Characteristics of the Academic Coach
Academic coaches exhibit six major characteristics in their activities.
First, coaches are dedicated to the learning process. While teachers often enjoy the discipline they teach (or the particular curriculum) more than their students, the central enjoyment of the coach is a wide range of learning and, especially, helping others learn. Coaches are happiest when their students are performing at their greatest level, both as individuals and as a team together with others.
Because learning is more important than the subject learned, coaches are able to resist the temptation to show or tell students how to do things or the specific information required in the course. The have learned to avoid the role of “sage on the stage” with students, preferring to come alongside and celebrate the students’ own achievements in learning. This resolve on the part of coaches to resist demonstrating their own intellectual abilities, leads to a revised understanding of the learning process as active (information gathering), rather than passive (information reception).
Thirdly, coaches enjoy collaboration. Though they are supportive and encouraging with students who individually seek out information, they are even more satisfied when the learning community has teamed up to find out information or acquire a skill.Reliable information is not seen as flowing from the coach to students. Rather, it is the task of the whole group to increase the understanding of reliable information as common property.
Because the curriculum content has taken second place in the coaches’ focus behind the quality of the learning experience, and because the coaches’ own performance has little to do with the specific content of the course, coaches have patience to allow students to learn and are not often tempted to rush the learning process.
When a learning community is engaged in high-quality function, it often finds that it needs new sorts of learning activities in order to engage all its members in learning. Coaches need to be able to create new learning activities, so that everyone in the community experiences fulfilment in the group’s activities.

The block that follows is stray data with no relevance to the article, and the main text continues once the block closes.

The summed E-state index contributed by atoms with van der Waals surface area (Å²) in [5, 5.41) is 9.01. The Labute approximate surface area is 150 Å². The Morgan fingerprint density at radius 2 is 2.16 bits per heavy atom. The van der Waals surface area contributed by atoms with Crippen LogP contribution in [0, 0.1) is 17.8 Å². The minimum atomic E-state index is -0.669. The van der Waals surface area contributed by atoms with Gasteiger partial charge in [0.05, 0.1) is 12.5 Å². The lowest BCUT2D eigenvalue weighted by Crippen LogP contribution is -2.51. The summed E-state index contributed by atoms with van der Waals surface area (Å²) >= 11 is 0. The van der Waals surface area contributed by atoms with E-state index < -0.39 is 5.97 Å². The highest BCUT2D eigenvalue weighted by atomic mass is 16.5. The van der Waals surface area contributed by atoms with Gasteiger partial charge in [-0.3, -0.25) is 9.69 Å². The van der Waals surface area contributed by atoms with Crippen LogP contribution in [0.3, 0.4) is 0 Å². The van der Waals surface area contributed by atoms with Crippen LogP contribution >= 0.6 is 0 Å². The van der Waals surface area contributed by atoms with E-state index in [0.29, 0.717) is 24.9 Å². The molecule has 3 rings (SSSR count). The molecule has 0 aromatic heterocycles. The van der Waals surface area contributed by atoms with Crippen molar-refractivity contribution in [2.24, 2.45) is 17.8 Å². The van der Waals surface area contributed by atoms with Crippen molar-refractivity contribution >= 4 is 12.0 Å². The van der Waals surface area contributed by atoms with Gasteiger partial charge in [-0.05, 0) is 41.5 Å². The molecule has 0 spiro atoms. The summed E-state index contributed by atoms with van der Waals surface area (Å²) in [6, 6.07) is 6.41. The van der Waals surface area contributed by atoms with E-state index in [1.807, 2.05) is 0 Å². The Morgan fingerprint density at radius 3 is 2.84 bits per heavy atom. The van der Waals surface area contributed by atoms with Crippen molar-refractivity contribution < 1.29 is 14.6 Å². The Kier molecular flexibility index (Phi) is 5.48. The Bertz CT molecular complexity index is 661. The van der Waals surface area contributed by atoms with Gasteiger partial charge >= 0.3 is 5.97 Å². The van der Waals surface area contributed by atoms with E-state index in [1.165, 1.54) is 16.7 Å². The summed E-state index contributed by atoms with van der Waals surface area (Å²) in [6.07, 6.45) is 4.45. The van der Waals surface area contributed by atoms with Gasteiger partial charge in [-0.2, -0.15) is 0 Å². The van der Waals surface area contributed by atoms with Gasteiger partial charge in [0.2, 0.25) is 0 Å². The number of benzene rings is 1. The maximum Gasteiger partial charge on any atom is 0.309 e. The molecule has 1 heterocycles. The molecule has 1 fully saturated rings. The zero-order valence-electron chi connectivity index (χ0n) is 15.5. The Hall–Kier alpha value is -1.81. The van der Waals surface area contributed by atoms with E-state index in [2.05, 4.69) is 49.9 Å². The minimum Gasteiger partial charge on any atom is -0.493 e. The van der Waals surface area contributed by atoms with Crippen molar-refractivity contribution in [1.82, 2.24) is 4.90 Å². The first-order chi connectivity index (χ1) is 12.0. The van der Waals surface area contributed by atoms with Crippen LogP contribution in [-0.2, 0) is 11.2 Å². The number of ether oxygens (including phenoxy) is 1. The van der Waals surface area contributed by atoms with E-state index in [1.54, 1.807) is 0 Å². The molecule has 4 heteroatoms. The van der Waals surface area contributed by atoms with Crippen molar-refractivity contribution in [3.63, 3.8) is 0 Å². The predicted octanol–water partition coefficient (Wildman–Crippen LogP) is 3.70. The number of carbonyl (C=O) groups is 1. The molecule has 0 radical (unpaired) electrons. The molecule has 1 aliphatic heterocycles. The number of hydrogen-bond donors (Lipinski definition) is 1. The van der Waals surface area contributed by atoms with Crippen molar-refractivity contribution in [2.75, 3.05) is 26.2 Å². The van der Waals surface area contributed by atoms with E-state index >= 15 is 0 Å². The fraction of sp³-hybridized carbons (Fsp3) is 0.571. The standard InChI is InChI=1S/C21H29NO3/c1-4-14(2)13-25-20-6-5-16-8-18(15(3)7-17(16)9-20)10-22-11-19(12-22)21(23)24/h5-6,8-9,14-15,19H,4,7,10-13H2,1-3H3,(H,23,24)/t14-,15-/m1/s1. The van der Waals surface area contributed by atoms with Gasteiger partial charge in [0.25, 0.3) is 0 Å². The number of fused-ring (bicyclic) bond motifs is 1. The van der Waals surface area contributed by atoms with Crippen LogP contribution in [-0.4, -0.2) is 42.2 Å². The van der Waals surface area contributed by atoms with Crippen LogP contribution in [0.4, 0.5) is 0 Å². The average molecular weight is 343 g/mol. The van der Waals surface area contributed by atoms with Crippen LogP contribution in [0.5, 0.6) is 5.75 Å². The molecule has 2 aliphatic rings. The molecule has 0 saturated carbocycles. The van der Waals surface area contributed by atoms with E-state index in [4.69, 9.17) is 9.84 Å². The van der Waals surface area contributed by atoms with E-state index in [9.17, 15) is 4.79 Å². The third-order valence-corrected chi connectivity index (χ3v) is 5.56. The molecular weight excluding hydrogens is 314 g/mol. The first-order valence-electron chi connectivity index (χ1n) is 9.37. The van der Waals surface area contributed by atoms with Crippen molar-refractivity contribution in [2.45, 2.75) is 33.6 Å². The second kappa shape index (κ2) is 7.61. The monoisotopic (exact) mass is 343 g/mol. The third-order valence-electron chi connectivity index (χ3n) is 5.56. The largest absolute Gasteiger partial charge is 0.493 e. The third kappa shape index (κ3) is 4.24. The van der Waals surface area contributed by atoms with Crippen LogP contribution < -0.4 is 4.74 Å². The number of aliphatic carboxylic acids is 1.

From time to time, members in a community will have different opinions regarding activities they are engaged in. What may be enjoyable to some of the community, may be stressful (or boring) to others. Not all people have the same activities they enjoy, but it is also true that not all people have an equal amount of tolerance for the differences of preference, ability, and taste found in community members. As a result, coaches must learn to mediate conflict well in the learning community.
Teachers and tutors can learn many helpful techniques from academic coaches to improve the performance and satisfaction of their students, but neither of these two roles substantially decreases the ongoing need for academic coaching in education. Teachers will continue to be required to cover planned curricula on schedule, and this requirement will tend to push critical needs of the learning community aside from time to time. Tutors will continue (at least in North America) to be seen as corrective measures, to be brought in only for special situations or when problems are encountered. Most telling in this regard is that tutors will continue to operate to provide one-on-one help.
Academic coaches come alongside teachers to ensure that students' needs are met within the overall pressures of curriculum plans and class schedules. Academic coaches work in a preventative way to avoid problem performance by individual studentsin classes. When coaches recognize an individual student's need for tutorial help that is beyond the capability of the coaches to provide, they are able to partner with tutors to make sure students are adequately served in a one-on-one setting. However, academic coaches are uniquely placed in the educational setting to provide what teachers, with their curricular concerns, and tutors, with their focus on individualized help, cannot; coaches collaborate with students to create learning communities. The learning cooperative becomes the venue for the education process to be owned by the students who stand most to benefit from the products they provide each other.
At present, I have consulted the following sources (linked) and gleaned the information below each link from the website the link points to. Quotes are designated by open-bullet (and sometimes square-bullet) paragraphs, and comments I have attached to the quotes are in square-bulleted paragraphs that end with the words "- post by learningcoach"
Posted from Diigo. The rest of my favorite links are here.